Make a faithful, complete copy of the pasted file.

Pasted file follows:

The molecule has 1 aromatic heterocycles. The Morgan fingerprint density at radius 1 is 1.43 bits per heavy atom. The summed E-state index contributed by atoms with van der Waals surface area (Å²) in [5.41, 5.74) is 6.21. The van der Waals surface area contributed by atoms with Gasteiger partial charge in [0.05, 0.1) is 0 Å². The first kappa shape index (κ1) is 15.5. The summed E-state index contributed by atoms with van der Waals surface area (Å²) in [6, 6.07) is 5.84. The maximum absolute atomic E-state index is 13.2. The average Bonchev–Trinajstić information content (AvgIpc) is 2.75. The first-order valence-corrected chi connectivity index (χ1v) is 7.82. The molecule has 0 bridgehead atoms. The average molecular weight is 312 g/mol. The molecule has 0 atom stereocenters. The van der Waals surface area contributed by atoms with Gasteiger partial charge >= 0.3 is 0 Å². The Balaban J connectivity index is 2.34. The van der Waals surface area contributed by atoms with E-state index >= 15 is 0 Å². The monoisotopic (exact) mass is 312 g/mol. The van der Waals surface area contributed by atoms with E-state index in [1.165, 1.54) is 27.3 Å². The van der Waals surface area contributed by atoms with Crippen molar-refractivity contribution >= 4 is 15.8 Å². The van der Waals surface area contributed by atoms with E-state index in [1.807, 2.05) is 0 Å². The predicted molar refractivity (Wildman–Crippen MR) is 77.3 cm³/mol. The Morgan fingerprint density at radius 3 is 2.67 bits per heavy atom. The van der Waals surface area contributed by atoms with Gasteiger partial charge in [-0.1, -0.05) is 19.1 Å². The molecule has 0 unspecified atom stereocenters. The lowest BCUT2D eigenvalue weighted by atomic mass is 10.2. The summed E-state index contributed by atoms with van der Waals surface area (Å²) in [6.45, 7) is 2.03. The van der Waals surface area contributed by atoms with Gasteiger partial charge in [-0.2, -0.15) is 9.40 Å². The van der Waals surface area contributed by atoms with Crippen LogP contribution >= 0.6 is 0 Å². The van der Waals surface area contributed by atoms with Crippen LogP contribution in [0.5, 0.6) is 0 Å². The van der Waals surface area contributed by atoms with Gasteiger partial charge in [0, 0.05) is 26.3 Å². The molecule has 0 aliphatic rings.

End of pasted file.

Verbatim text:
The molecule has 1 aromatic heterocycles. The Morgan fingerprint density at radius 1 is 1.43 bits per heavy atom. The summed E-state index contributed by atoms with van der Waals surface area (Å²) in [5.41, 5.74) is 6.21. The van der Waals surface area contributed by atoms with Gasteiger partial charge in [0.05, 0.1) is 0 Å². The first kappa shape index (κ1) is 15.5. The summed E-state index contributed by atoms with van der Waals surface area (Å²) in [6, 6.07) is 5.84. The maximum absolute atomic E-state index is 13.2. The average Bonchev–Trinajstić information content (AvgIpc) is 2.75. The first-order valence-corrected chi connectivity index (χ1v) is 7.82. The molecule has 0 bridgehead atoms. The average molecular weight is 312 g/mol. The molecule has 0 atom stereocenters. The van der Waals surface area contributed by atoms with Gasteiger partial charge >= 0.3 is 0 Å². The Balaban J connectivity index is 2.34. The van der Waals surface area contributed by atoms with E-state index >= 15 is 0 Å². The monoisotopic (exact) mass is 312 g/mol. The van der Waals surface area contributed by atoms with E-state index in [1.165, 1.54) is 27.3 Å². The van der Waals surface area contributed by atoms with Crippen molar-refractivity contribution >= 4 is 15.8 Å². The van der Waals surface area contributed by atoms with E-state index in [1.807, 2.05) is 0 Å². The predicted molar refractivity (Wildman–Crippen MR) is 77.3 cm³/mol. The Morgan fingerprint density at radius 3 is 2.67 bits per heavy atom. The van der Waals surface area contributed by atoms with Gasteiger partial charge in [-0.1, -0.05) is 19.1 Å². The molecule has 0 unspecified atom stereocenters. The lowest BCUT2D eigenvalue weighted by atomic mass is 10.2. The summed E-state index contributed by atoms with van der Waals surface area (Å²) in [6.45, 7) is 2.03. The van der Waals surface area contributed by atoms with Gasteiger partial charge in [-0.2, -0.15) is 9.40 Å². The van der Waals surface area contributed by atoms with Crippen LogP contribution >= 0.6 is 0 Å². The van der Waals surface area contributed by atoms with Crippen LogP contribution in [0.5, 0.6) is 0 Å². The van der Waals surface area contributed by atoms with Gasteiger partial charge in [0, 0.05) is 26.3 Å². The molecule has 0 aliphatic rings.